By l'Abbé Bérenger Saunière, priest of Rennes-le-Château 1885-1909


May 4 1890
4th Sunday after Easter. -- Saint Monica.
1st day of the "double service" shared with Antugnac.
Low mass at 8:00 -- Sunday procession -- Sermon.

1st Instruction:

-- happy to be conducting this service - zeal and devotion. --

As your dear Curé and my revered predecessor Abbé Vernioles told you before his departure, as I myself just a few days ago had the honour of telling the Mayor of your village in writing, Monseigneur the Bishop of Carcassonne has entrusted me, via Monsieur Fournier his Vicar-General, with the care of this Parish starting from today, May 4. But for how long? Probably until you have a Curé.

I do not know how you to express to you, Monsieur Fournier, the joy that I felt and the sheer pleasure that I experienced when I was told this news! It is for me, I swear, both an honour and a great source of happiness to be useful to you in such circumstances. Why? It will not be difficult for me to explain why.

We are certainly not strangers to one another. For me Antugnac is not an unknown village. Indeed, it is to some extent a second home.

For a long time, during the frequent visits that I had the honour to make to you during religious festivities, I saw you at work. I was able to get to know you, to love you and to value you, so much so that I think I may say today, without fear of deceiving myself, that Antugnac is a model parish, an exemplary parish, a deeply Christian parish: in a word, one of those rare parishes that preserve intact their Christian faith and principles.

Well, that is what you are like. But what about me? Do you see me as a foreigner? I do not believe so. You first met me and got to know me when I was quite a young Abbé, when we came – my brother and I – to attend your beautiful festivals of Perpetual Adoration and your splendid pastoral visitations.

Your dear Curé looked upon us as his children, and we saw him as a father. He had only to say a word to us, to make a sign, and it was with the greatest eagerness that we would respond, as you will recall, to his kind invitation and run to answer his paternal call, to help him, to assist him, either in decorating the Church, or in helping with the majestic ceremonies of the holy temple of God.

So I am justified in saying that we are not strangers to one another, not unknown to each other, but to some extent compatriots, true friends, almost brothers.

And that explains the happiness that I feel in being able to be of use to you. Yes, Monsieur Fournier, I am very happy, and I assure you that, from today onwards, if the good Lord preserves my strength and my health, I will do everything I can to help you.

Your parish will not be for me a mere annexe, but rather a sister of Rennes-le-Château. I will serve it with the same zeal, the same charity and the same devotion. For I must admit I have always had a soft spot for you. I have always felt a strong sympathy with your parish. Yes, I have always felt great affection for the good people of Antugnac. And since we all are here today as one big family, and since I have begun to make confession, allow me to finish that confession. Let me say this quite quietly – and please do not breathe a word of it to the people of Rennes! – I almost harboured a desire to one day be your Curé. If the good Lord does not wish my desire to be fulfilled then I can at least flatter myself on having been your vicar.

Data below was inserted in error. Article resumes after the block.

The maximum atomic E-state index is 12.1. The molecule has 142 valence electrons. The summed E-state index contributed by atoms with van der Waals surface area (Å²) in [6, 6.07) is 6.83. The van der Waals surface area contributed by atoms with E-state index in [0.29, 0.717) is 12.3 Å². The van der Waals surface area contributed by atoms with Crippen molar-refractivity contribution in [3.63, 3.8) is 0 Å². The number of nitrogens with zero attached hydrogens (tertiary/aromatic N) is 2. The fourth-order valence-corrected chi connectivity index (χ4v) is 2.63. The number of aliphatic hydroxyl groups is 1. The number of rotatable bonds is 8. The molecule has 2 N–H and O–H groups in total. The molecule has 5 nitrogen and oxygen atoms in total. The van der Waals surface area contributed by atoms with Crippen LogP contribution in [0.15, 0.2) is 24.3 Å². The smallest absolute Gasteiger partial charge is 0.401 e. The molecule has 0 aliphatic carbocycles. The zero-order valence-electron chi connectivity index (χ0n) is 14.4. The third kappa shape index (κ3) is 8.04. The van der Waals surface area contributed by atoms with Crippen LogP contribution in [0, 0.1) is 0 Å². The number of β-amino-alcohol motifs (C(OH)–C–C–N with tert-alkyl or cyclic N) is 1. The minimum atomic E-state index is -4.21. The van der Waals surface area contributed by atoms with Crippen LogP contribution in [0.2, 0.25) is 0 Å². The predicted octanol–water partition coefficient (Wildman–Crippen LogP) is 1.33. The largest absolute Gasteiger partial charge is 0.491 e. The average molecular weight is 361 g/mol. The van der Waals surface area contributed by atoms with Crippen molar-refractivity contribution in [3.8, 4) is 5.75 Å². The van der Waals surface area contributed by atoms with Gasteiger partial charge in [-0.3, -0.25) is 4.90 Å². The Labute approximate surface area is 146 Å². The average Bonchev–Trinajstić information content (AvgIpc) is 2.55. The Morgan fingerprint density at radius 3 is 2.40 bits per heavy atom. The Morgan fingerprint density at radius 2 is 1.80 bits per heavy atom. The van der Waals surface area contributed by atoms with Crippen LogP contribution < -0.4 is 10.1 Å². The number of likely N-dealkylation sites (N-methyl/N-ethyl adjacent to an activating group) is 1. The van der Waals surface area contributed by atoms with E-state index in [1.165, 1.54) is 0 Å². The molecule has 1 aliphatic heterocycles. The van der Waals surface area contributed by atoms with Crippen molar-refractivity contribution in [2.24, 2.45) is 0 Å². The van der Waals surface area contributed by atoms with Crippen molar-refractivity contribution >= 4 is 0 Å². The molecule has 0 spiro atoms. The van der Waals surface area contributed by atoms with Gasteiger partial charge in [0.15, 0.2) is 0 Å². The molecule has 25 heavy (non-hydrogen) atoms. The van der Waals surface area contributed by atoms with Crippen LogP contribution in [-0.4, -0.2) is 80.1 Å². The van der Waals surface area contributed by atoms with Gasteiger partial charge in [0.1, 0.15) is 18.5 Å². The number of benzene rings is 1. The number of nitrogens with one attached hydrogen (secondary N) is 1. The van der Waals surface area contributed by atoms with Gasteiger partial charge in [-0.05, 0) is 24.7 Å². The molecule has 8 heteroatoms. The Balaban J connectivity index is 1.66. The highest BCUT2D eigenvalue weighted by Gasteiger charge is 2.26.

Therefore, Monsieur Fournier, you can count on my utmost devotion to you and affection for you. For me you will be a second parish, which I will love, and which I will serve with all the fervour of which I am capable, and although - as you know - I am obliged to celebrate only one Sunday mass for you, to preach, to instruct the children and to take care of the sick when you come to collect me, nonetheless the proximity of Montazels allows me to do more than that.

I will try, apart from Sundays and compulsory feasts, to also come during the week for hear the catechism from your children, to hear confession from anyone who wishes it, and to visit the sick, for whom I have, I want to make clear, a very particular concern. Under these headings I shall do everything I can to save you the uphill journey to Rennes.

Lastly, if you wish me – on important feast-days or on a particularly solemn occasion – to visit you to perform all the Offices or to sing Vespers, you have only to tell me and I will hasten to you. But you must understand that this will only very rarely be possible, because you must not forget that I am made neither of iron nor of bronze. For as robust and brave as one might be, one rapidly becomes exhausted and ill if one tries to do too much. I am not immortal. I am prone to illness and suffering, and although I am still quite young and may look quite healthy I am already somewhat prone to rheumatism and other infirmities. Moreover, not having ever performed "double service", I am unsure that I will have enough courage and strength for the extra work-load.

Far from being demanding, I know you will be reasonable in your requests. It is better, I believe, to start with a little and then to build up gradually, rather than to do a lot at the beginning and then be obliged to stop half way. Do not forget the proverb: "Never bite off more than you can chew".

As recognition of the zeal and devotion as well as the goodness that I wish to display to you, I ask you for the moment just one favour: that you attend Sunday mass and the compulsory feasts.

I feel all the joy, happiness and satisfaction of a Shepherd when he sees all his flock come together for divine office.

Your complaisance and your willingness to listen to me and take the advice that I will give you will be the measure of my own zeal and devotion to you.

Followed by: a lesson from the Gospel.





Bérenger Saunière's Sermons